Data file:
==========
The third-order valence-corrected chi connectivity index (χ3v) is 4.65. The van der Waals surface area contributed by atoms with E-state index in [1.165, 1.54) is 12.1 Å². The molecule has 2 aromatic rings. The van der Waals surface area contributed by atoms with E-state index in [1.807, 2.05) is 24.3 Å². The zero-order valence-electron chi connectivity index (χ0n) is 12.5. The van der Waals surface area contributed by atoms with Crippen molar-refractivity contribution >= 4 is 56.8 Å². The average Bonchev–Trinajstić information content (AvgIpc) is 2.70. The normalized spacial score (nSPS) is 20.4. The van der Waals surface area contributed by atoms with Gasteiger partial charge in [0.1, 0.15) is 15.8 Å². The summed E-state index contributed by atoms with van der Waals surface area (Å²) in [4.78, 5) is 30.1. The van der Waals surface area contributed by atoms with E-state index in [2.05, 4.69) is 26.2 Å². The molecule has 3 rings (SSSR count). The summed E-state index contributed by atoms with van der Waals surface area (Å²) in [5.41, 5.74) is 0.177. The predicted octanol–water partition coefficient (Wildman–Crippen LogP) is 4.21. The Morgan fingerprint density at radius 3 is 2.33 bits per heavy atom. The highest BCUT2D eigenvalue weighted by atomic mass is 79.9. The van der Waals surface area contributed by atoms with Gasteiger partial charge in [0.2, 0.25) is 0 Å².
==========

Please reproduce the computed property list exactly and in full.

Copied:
The third-order valence-corrected chi connectivity index (χ3v) is 4.65. The van der Waals surface area contributed by atoms with E-state index in [1.165, 1.54) is 12.1 Å². The molecule has 2 aromatic rings. The van der Waals surface area contributed by atoms with E-state index in [1.807, 2.05) is 24.3 Å². The zero-order valence-electron chi connectivity index (χ0n) is 12.5. The van der Waals surface area contributed by atoms with Crippen molar-refractivity contribution >= 4 is 56.8 Å². The average Bonchev–Trinajstić information content (AvgIpc) is 2.70. The normalized spacial score (nSPS) is 20.4. The van der Waals surface area contributed by atoms with Gasteiger partial charge in [0.1, 0.15) is 15.8 Å². The summed E-state index contributed by atoms with van der Waals surface area (Å²) in [4.78, 5) is 30.1. The van der Waals surface area contributed by atoms with E-state index in [2.05, 4.69) is 26.2 Å². The molecule has 3 rings (SSSR count). The summed E-state index contributed by atoms with van der Waals surface area (Å²) in [5.41, 5.74) is 0.177. The predicted octanol–water partition coefficient (Wildman–Crippen LogP) is 4.21. The Morgan fingerprint density at radius 3 is 2.33 bits per heavy atom. The highest BCUT2D eigenvalue weighted by atomic mass is 79.9. The van der Waals surface area contributed by atoms with Gasteiger partial charge in [0.2, 0.25) is 0 Å².